At the shul I mentioned above, they have a donation envelope with a check list of the various funds that you can donate to along with a line for dedicating the donation to celebrate an occasion or in honor of a person. However, my lay-led minyan is too small and lacking in formality for that, so members just send checks made out to the minyan to whoever happens to be treasurer (a volunteer position with someone new every other year) and a note saying what it goes to. Once again, it varies, so you will have to ask about how it is done at that shul.

That reminds me to send in a check to our minyan's "shiva fund" which helps pay for meals for members who are "sitting shiva" in the seven day mourning period after a close relative (parent, child, sibling, spouse) dies when mourners are supposed to stay at home and the community is supposed to take care of their basic needs such as to provide meals and snacks for visitors who come to comfort the mourners as well as to participate in the regular daily prayer services (at the home) where there is a need for at least 10 adult Jews (male, for an Orthodox minyan) so that there is a quorum to enable to the mourner to say "Kaddish". [Sorry to get off topic, but I think it is great that there are specific rules for how a traditional Jewish community supports a mourner.]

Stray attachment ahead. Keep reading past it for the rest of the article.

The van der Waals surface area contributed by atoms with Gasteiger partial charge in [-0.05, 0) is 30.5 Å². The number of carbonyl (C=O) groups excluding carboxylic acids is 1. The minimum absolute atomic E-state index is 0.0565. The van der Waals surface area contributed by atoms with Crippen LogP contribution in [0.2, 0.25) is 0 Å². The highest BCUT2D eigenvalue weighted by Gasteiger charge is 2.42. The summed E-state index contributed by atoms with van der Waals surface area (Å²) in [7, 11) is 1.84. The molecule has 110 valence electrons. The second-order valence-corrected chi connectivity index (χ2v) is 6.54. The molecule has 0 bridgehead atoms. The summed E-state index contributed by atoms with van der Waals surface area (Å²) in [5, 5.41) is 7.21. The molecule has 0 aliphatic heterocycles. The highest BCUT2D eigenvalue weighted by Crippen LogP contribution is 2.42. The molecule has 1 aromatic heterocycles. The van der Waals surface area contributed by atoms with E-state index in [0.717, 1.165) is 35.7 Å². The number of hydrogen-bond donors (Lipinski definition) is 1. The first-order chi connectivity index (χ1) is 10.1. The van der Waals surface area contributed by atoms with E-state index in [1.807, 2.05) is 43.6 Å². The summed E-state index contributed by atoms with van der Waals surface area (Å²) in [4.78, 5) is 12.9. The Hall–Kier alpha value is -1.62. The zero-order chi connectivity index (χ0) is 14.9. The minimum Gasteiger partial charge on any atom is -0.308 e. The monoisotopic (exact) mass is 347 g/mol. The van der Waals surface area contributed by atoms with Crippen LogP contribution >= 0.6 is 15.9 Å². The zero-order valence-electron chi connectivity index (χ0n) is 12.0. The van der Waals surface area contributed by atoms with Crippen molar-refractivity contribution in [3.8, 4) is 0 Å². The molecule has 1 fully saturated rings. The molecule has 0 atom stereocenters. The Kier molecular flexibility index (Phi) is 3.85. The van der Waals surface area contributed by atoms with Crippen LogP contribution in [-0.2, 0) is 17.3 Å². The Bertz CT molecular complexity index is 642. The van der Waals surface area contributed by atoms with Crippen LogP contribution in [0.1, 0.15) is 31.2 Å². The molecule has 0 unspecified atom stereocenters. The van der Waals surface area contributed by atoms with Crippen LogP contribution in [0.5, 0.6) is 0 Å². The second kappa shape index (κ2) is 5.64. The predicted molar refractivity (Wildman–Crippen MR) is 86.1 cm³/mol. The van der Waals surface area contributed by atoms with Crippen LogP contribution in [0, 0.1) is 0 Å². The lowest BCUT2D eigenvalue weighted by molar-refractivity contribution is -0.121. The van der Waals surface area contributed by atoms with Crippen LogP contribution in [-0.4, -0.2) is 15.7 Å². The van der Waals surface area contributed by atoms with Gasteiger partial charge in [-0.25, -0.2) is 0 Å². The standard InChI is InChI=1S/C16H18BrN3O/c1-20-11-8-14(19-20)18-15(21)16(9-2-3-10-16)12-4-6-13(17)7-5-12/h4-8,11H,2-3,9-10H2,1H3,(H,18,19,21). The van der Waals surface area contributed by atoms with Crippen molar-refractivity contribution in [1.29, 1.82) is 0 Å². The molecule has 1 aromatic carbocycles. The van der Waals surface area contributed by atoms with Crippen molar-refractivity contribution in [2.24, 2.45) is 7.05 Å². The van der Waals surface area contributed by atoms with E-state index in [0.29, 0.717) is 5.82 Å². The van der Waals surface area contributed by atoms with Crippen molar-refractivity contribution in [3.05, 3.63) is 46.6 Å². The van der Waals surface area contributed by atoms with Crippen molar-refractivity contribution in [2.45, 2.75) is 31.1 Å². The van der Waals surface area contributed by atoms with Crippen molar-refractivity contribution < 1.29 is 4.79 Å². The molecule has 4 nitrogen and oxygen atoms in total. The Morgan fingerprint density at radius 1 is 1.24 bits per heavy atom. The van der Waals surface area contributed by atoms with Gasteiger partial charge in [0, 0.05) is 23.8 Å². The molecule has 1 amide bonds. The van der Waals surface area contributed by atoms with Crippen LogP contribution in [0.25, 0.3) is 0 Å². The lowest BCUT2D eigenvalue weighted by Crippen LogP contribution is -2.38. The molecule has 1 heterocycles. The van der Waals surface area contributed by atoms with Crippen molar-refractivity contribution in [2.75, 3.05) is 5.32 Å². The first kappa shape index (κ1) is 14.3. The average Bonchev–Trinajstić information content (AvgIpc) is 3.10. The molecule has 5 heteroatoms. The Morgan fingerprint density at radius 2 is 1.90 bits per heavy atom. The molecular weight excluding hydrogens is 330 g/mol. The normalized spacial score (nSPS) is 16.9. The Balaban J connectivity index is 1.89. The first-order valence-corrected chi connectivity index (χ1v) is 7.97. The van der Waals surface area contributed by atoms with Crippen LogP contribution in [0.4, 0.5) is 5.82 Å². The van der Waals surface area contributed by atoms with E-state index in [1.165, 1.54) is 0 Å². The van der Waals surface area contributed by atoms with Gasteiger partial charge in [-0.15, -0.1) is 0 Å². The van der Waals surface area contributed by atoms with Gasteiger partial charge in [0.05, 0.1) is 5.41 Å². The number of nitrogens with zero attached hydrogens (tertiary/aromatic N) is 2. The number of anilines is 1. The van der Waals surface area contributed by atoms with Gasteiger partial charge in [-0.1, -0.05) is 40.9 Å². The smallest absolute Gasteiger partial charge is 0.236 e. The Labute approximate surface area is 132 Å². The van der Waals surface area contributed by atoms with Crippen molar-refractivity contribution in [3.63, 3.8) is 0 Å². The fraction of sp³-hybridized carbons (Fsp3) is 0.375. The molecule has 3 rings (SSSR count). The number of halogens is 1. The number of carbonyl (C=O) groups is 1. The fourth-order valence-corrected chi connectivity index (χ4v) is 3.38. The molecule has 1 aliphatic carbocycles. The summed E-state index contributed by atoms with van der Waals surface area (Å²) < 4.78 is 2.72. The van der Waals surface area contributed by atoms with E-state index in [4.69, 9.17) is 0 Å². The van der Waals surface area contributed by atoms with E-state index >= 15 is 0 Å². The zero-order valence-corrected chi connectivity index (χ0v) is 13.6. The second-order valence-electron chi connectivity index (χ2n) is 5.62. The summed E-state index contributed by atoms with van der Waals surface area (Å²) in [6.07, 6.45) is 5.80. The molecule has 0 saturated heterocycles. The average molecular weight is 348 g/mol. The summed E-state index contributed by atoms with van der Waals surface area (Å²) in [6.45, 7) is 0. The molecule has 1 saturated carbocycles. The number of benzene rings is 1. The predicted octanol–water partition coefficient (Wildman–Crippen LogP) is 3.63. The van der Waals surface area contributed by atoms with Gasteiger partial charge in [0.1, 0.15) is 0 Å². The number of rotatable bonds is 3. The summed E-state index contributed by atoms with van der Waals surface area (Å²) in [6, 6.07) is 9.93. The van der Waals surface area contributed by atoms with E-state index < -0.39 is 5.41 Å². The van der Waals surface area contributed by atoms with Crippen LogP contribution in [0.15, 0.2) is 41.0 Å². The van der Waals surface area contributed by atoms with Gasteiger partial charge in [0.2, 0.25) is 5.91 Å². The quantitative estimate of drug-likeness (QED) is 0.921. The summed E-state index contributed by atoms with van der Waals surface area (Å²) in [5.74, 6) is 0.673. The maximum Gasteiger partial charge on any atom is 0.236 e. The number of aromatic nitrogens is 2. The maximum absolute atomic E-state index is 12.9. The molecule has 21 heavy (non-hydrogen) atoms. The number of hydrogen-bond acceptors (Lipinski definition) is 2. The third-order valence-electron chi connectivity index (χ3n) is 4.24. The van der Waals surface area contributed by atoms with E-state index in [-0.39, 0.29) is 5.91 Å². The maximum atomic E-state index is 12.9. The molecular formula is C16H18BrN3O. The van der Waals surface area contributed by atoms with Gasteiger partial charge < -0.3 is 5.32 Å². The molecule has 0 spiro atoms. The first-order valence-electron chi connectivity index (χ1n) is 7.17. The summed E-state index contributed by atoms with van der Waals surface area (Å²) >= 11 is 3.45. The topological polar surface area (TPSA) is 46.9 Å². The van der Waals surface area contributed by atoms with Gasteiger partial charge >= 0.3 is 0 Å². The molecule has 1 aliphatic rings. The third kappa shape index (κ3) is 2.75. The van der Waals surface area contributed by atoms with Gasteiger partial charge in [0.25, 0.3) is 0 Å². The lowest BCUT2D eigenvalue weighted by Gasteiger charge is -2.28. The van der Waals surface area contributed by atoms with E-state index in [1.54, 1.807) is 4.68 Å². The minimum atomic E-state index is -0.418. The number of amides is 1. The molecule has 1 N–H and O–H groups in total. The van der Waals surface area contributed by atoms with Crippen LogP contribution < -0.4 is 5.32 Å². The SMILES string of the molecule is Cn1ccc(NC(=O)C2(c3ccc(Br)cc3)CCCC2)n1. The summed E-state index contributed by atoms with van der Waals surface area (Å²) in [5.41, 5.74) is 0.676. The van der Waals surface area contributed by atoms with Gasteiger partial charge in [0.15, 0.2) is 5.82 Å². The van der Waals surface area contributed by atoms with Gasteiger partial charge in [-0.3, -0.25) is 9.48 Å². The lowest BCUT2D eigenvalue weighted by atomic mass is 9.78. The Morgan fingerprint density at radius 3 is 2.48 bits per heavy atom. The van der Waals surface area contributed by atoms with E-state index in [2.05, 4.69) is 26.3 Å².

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Bee

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PostSubject: Re: to give or not to give   Thu Jan 19, 2012 9:08 am

What a beautiful heritage and tradition! It's not off topic at all, its more insight on how the community supports each other through donations and moral support. Thank you for sharing Very Happy
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tamar

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PostSubject: Re: to give or not to give   Thu Jan 19, 2012 10:06 am

Bee wrote:
What a beautiful heritage and tradition! It's not off topic at all, its more insight on how the community supports each other through donations and moral support. Thank you for sharing Very Happy



The Jewish community is very different then the xian community when it comes to Tzadaka and giving. I love that one joins a shul and the membership is a yearly cost. In my shul most pay monthly and there is never the guilt or pushiness that I found in churches.

I uses the local mikveh a few times a year and even there the suggested donation is set. The donation goes towards the upkeep of the mikveh.

Especially in these hard economic times it would be unheard of for a Rabbi to "beg" for money during a service as I have seen in churches.